U.S. Has Not Inspected Iraqi Nuclear Facility

By Barton Gellman
Washington Post Staff Writer
Friday, April 25, 2003

Before the war began last month, the vast Tuwaitha Nuclear Research Center held 3,896 pounds of partially enriched uranium, more than 94 tons of natural uranium and smaller quantities of cesium, cobalt and strontium, according to reports compiled through the 1990s by inspectors from the International Atomic Energy Agency.

Immensely valuable on the international black market, the uranium was in a form suitable for further enrichment to "weapons grade," the core of a nuclear device. The other substances, products of medical and industrial waste, emit intense radiation. They have been sought, officials said, by terrorists seeking to build a so-called dirty bomb, which uses conventional explosives to scatter dangerous radioactive particles.

Defense officials acknowledge that the U.S. government has no idea whether any of Tuwaitha's potentially deadly contents have been stolen, because it has not dispatched investigators to appraise the site. What it does know, according to officials at the Pentagon and U.S. Central Command, is that the sprawling campus, 11 miles south of Baghdad, lay unguarded for days and that looters made their way inside.

Tuwaitha is headquarters of Iraq's Atomic Energy Agency, with hundreds of structures covering some 120 acres. At the height of Iraq's clandestine nuclear weapons program, which nearly succeeded in building a bomb in 1991, Tuwaitha incorporated research reactors, uranium mining and enrichment facilities, chemical engineering plants and an explosives fabrication center to build the device that detonates a nuclear core.

The facility was inspected more often than any other site by U.N. inspectors, who began disarming Iraq under U.N. Security Council mandate in 1991.

Disputes inside the U.S. Defense Department and with other government agencies have slowed the preparation of orders for a team of nuclear experts to assess Tuwaitha, officials said. Though it anticipated for months that war would leave it with responsibility for Iraq's nuclear infrastructure, the Bush administration did not reach consensus on the role it would seek at those facilities.

President Bush's senior advisers have accused the IAEA, under Director General Mohamed ElBaradei, of being hostile to U.S. objectives in Iraq. Civilian policy officials in the Pentagon, according to people with first-hand knowledge, initially proposed to make a complete inspection of Tuwaitha without the IAEA -- an exercise that apparently would have required U.S. government experts to break seals the agency's inspectors placed on safeguarded nuclear materials. The nuclear Non-Proliferation Treaty, of which the United States is a signatory, gives the IAEA exclusive authority over those seals.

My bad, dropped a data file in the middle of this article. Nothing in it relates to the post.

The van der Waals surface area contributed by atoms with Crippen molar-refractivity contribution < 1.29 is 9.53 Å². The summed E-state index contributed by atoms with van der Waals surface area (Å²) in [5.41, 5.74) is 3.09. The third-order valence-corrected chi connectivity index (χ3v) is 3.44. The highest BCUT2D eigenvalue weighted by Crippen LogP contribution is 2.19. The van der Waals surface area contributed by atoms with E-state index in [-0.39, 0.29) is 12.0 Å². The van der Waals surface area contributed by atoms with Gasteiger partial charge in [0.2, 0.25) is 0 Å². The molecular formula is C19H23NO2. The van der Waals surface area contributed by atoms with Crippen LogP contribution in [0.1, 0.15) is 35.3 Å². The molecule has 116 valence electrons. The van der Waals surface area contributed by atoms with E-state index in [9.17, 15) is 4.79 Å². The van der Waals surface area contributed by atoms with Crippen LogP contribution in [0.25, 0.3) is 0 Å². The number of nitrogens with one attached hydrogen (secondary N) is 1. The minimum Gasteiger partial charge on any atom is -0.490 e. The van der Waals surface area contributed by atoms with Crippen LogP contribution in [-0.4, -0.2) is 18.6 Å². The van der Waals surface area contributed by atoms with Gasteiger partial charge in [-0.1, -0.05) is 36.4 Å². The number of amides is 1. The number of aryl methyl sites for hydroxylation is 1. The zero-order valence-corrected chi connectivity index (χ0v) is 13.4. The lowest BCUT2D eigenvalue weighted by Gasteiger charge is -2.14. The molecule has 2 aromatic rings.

Strong objections came from other parts of the Pentagon policy apparatus and from the State Department offices responsible for treaty compliance, international organizations and nonproliferation.

The unresolved dispute has prevented Defense Secretary Donald H. Rumsfeld from issuing guidance to U.S. Central Command that would define the objectives and limits of a site survey.

Lt. Col. Michael W. Slifka, a senior leader at Central Command's Sensitive Site Exploitation Planning Team, said U.S. forces had not broken any IAEA seals. But he said in an interview here that he did not know whether seals had been broken by others, because he had not been authorized to dispatch a team with nuclear experts from the Energy Department's national laboratories.

"For force protection reasons, because of the folks we've got there," Slifka said, "we aren't in a position to go inside."

"The site is now secured by coalition forces," he said. "They're safeguarded." Slifa said technicians had taken readings and "established safe zones" to protect U.S. forces and civilians, "but we've left it at that."

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